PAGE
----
Following advice of the airport's Lost & Found department coworkers, we manage to reach an area about 5 km from there, making our way in a wobbly microbus, so typical to Asia. What a thicket of people and chaotically built huts and hotel-like buildings opens up there! In one of them we are confronted with an extreme Islamic religiosity - if you and your girlfriend aren't married, you are not allowed to share the same room! An obvious attempt to make you pay for two rooms instead of just one, however, fails if you are firm enough and do not give in.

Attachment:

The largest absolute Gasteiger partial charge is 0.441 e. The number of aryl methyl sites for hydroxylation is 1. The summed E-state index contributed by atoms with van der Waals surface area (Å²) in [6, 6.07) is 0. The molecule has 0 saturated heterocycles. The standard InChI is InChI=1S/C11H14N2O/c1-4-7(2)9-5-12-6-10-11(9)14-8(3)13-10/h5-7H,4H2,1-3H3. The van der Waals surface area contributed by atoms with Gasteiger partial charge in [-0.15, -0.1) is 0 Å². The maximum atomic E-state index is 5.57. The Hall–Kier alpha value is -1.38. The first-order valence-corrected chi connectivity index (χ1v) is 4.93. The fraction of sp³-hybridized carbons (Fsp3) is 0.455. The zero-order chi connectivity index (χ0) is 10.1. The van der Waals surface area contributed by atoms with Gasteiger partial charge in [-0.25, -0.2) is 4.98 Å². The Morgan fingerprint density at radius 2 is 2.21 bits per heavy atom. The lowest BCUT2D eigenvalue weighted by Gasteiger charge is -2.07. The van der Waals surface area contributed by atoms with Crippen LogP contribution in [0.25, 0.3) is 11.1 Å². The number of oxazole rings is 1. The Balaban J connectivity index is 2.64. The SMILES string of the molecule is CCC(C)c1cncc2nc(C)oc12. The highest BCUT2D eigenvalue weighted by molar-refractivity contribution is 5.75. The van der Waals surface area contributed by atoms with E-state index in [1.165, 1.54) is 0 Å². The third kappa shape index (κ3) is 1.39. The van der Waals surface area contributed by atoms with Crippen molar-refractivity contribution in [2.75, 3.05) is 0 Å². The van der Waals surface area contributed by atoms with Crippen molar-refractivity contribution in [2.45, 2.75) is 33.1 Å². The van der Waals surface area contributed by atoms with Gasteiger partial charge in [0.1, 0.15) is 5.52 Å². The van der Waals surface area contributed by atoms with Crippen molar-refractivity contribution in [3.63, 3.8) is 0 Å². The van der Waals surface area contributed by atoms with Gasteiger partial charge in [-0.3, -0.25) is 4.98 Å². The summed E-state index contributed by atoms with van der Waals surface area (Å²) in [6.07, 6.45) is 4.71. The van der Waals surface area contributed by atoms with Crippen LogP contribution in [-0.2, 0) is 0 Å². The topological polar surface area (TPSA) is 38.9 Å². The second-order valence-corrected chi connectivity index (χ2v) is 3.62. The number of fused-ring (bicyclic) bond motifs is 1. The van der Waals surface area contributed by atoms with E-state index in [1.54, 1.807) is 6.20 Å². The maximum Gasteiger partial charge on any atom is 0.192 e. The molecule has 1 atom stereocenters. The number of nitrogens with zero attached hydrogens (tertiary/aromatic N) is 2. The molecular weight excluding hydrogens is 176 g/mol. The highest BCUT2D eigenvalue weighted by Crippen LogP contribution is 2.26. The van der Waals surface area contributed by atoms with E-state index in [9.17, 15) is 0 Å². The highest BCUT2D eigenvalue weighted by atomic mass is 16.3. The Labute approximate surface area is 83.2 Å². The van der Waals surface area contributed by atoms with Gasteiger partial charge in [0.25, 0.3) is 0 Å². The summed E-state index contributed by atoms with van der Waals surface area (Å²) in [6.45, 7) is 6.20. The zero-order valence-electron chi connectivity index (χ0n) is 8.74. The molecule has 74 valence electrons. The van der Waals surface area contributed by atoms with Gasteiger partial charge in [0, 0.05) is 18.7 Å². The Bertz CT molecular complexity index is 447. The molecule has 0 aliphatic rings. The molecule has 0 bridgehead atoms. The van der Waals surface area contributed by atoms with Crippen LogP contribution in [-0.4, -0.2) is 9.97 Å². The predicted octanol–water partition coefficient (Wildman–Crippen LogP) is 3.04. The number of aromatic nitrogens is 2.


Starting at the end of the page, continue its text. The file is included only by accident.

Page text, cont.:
The capital city Jakarta strikes with sort of oddity in spite of huge amounts of money, obviously being invested there. Unthinkable construction works are carried out side by side with utter poverty. You can easily lose your way there and a map doesn't help much either. Unfortunately, even Lonely Planet recommendations may let you down. A suggested by the traveler's bible five-bucks-per-room hotel offers a rotten room with no window...So called middle range „apartments" for 15 dollars per night does not shine with much comfort either - just a bed, a little table and a window. Another choice, of course, is five-star giants, cheaper than anywhere else in the world. Although do not search for genuine Indonesia there, whereas small designer hotels and restaurants prove to be pretty charming. One, which I would like to name, is Lara Djonggrang (Jl. Teuku Cik Ditiro 4, Tel.: +6223 153 25200). Its greatest asset is its tranquil neighborhood, somewhat like Mežaparks in Riga. Guests from nearby hotels and villas flock up to enjoy a genuine Asian cuisine there. A visit to The Champa restaurant is also highly recommended (I/50 Jl. Wijaya. Kebayoran Baru, Jakarta - 12170, phone: +6221 727 88668,